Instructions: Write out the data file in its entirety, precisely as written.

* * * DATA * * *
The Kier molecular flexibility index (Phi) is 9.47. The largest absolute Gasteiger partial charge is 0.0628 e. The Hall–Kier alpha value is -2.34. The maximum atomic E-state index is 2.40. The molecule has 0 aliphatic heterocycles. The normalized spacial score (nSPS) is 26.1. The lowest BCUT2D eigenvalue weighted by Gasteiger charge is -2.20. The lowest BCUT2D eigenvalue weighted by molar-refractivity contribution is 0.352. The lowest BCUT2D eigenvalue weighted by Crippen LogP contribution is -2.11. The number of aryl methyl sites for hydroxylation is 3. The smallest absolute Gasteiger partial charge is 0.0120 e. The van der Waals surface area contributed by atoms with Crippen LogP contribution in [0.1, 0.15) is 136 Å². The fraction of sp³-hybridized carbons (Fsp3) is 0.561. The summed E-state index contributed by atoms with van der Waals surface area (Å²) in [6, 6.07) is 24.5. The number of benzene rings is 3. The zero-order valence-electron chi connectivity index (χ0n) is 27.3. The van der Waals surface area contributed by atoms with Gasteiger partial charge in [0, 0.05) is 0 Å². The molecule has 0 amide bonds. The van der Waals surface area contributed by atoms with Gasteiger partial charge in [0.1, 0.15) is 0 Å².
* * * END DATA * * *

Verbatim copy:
The Kier molecular flexibility index (Phi) is 9.47. The largest absolute Gasteiger partial charge is 0.0628 e. The Hall–Kier alpha value is -2.34. The maximum atomic E-state index is 2.40. The molecule has 0 aliphatic heterocycles. The normalized spacial score (nSPS) is 26.1. The lowest BCUT2D eigenvalue weighted by Gasteiger charge is -2.20. The lowest BCUT2D eigenvalue weighted by molar-refractivity contribution is 0.352. The lowest BCUT2D eigenvalue weighted by Crippen LogP contribution is -2.11. The number of aryl methyl sites for hydroxylation is 3. The smallest absolute Gasteiger partial charge is 0.0120 e. The van der Waals surface area contributed by atoms with Crippen LogP contribution in [0.1, 0.15) is 136 Å². The fraction of sp³-hybridized carbons (Fsp3) is 0.561. The summed E-state index contributed by atoms with van der Waals surface area (Å²) in [6, 6.07) is 24.5. The number of benzene rings is 3. The zero-order valence-electron chi connectivity index (χ0n) is 27.3. The van der Waals surface area contributed by atoms with Gasteiger partial charge in [0, 0.05) is 0 Å². The molecule has 0 amide bonds. The van der Waals surface area contributed by atoms with Gasteiger partial charge in [0.1, 0.15) is 0 Å².